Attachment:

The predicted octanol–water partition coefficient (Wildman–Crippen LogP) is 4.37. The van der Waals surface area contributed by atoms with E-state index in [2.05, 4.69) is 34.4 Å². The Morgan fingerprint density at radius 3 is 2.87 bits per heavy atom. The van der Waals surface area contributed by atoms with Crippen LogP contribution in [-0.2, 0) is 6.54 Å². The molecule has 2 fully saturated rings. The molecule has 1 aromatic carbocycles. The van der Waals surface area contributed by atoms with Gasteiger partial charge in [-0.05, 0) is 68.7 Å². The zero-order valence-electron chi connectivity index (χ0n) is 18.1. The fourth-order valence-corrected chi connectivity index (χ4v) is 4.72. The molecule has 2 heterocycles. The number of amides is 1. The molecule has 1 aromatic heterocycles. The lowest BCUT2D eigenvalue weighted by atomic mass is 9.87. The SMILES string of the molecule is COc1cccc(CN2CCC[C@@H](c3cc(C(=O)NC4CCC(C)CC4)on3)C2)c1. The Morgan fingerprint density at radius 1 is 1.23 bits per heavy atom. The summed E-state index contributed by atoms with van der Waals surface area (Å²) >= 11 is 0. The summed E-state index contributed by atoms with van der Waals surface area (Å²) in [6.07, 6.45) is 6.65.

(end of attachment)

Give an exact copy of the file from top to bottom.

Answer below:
The predicted octanol–water partition coefficient (Wildman–Crippen LogP) is 4.37. The van der Waals surface area contributed by atoms with E-state index in [2.05, 4.69) is 34.4 Å². The Morgan fingerprint density at radius 3 is 2.87 bits per heavy atom. The van der Waals surface area contributed by atoms with Crippen LogP contribution in [-0.2, 0) is 6.54 Å². The molecule has 2 fully saturated rings. The molecule has 1 aromatic carbocycles. The van der Waals surface area contributed by atoms with Gasteiger partial charge in [-0.05, 0) is 68.7 Å². The zero-order valence-electron chi connectivity index (χ0n) is 18.1. The fourth-order valence-corrected chi connectivity index (χ4v) is 4.72. The molecule has 2 heterocycles. The number of amides is 1. The molecule has 1 aromatic heterocycles. The lowest BCUT2D eigenvalue weighted by atomic mass is 9.87. The SMILES string of the molecule is COc1cccc(CN2CCC[C@@H](c3cc(C(=O)NC4CCC(C)CC4)on3)C2)c1. The Morgan fingerprint density at radius 1 is 1.23 bits per heavy atom. The summed E-state index contributed by atoms with van der Waals surface area (Å²) >= 11 is 0. The summed E-state index contributed by atoms with van der Waals surface area (Å²) in [6.07, 6.45) is 6.65.